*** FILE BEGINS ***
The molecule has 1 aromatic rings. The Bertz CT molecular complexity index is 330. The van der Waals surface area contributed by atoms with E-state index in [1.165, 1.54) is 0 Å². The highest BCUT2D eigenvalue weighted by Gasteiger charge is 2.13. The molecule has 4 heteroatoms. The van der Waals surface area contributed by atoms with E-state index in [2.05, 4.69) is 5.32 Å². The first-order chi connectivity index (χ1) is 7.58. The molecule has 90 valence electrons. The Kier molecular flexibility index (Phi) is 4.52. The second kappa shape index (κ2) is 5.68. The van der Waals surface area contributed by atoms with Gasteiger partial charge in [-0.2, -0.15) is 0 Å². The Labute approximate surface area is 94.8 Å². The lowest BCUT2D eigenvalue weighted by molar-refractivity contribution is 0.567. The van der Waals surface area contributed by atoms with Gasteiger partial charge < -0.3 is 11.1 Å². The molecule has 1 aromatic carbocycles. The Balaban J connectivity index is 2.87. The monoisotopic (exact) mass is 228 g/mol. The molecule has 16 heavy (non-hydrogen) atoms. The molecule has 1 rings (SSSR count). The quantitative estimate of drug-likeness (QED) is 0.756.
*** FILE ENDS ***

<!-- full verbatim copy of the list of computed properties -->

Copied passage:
The molecule has 1 aromatic rings. The Bertz CT molecular complexity index is 330. The van der Waals surface area contributed by atoms with E-state index in [1.165, 1.54) is 0 Å². The highest BCUT2D eigenvalue weighted by Gasteiger charge is 2.13. The molecule has 4 heteroatoms. The van der Waals surface area contributed by atoms with E-state index in [2.05, 4.69) is 5.32 Å². The first-order chi connectivity index (χ1) is 7.58. The molecule has 90 valence electrons. The Kier molecular flexibility index (Phi) is 4.52. The second kappa shape index (κ2) is 5.68. The van der Waals surface area contributed by atoms with Gasteiger partial charge in [-0.2, -0.15) is 0 Å². The Labute approximate surface area is 94.8 Å². The lowest BCUT2D eigenvalue weighted by molar-refractivity contribution is 0.567. The van der Waals surface area contributed by atoms with Gasteiger partial charge < -0.3 is 11.1 Å². The molecule has 1 aromatic carbocycles. The Balaban J connectivity index is 2.87. The monoisotopic (exact) mass is 228 g/mol. The molecule has 16 heavy (non-hydrogen) atoms. The molecule has 1 rings (SSSR count). The quantitative estimate of drug-likeness (QED) is 0.756.